Once again the parallel with Apocalypse Now is apparent. The latter film totally fails to deal with the factors for the US presence in Vietnam. Folman’s film never attempts to explain the Israeli presence in Lebanon. And, like Apocalypse Now, the ‘enemy’ is shadowy and predominately depersonalised. There are no Palestinians or Lebanese in the contemporary sequences. And in the flashbacks, for most of the time, we see only fighters, termed ‘terrorists’: and victims of the Israeli actions. Andrew Briton also critically comments on the source novella for Apocalypse Now, Joseph Conrad’s Heart of Darkness. Whilst that novella does detail some of the crimes against the Congolese, [fictionalising actual historical horrors], the title indicates how Conrad failed to overcome the ‘otherness’ that the colonialists attribute to the natives.

Real Palestinians do appear at the end of the film when the animated flashback is transformed into actual footage as the survivors of the massacre finally leave and then return to the camp. This is shocking horror. Unfortunately whilst powerful, I find it [as Britton did in the Vietnam films] ‘both ‘intolerable’ but ‘irremediable’. As is so often the case, even in liberal Israeli films, we never hear the voice of the Palestinians. They are either terrorists or victims: they remain the other.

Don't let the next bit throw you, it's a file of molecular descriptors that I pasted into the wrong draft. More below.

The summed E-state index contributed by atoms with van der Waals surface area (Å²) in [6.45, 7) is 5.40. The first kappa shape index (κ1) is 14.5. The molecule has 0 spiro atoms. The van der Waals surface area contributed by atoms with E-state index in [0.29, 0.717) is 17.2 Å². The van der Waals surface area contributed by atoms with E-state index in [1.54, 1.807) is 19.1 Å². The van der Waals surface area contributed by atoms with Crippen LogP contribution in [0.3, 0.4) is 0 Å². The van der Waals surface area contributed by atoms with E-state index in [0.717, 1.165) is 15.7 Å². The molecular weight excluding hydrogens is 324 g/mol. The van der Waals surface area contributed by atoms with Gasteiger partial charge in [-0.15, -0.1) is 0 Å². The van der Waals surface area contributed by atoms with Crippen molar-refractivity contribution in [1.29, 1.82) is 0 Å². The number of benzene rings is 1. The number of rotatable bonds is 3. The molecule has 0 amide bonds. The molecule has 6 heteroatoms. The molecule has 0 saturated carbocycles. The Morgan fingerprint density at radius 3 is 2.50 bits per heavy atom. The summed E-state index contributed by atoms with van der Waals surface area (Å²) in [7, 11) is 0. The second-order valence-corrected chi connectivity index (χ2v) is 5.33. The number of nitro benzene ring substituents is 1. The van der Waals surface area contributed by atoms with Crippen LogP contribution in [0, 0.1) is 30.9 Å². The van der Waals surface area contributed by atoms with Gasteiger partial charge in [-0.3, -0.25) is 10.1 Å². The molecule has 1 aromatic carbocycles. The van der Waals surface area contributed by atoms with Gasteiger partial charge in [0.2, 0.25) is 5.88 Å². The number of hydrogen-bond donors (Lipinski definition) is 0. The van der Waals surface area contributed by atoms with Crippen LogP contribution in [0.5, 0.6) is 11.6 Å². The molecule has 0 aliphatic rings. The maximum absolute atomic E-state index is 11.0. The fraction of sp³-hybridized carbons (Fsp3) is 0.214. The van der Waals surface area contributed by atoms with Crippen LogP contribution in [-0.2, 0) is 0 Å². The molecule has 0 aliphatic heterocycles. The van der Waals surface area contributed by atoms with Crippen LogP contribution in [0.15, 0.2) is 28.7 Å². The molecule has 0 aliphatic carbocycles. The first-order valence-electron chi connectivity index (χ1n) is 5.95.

The problem with this is highlighted in a stanza by the Palestinian poet, Mahmoud Darwish:

            You standing at the doorstep, enter

            And drink Arabic coffee with us

            (you might sense you’re human like us)

            you standing at the doorstep of houses,

            get out of our mornings,

            we need reassurance that we

            are human like you!

[State of Siege, translation Fady Joudah, 2007].

How rare is any sense of Palestinian humanity in the dominant discourses of Israeli society. Apparently Folman’s liberalism and guilt do not extend that far. In fairness they do extend some way beyond that of most Israeli artworks. Whatever its limitations, Waltz with Bashir shows a welcome confrontation with one of the darker passages in Israel’s occupation of Arab lands. So this is definitely a film to see and to ponder.

17 comments

  1. me

    “This was not a war in the sense of a two-sided conflict; Israel invaded Lebanon with no justification.”

    Eh? Non stop bombardment from Lebanon lawless territory and infiltrating by terrorists who are massacring civilian targets (see Maaolt school and schoolbus of Revivim) is no justification?

    • keith1942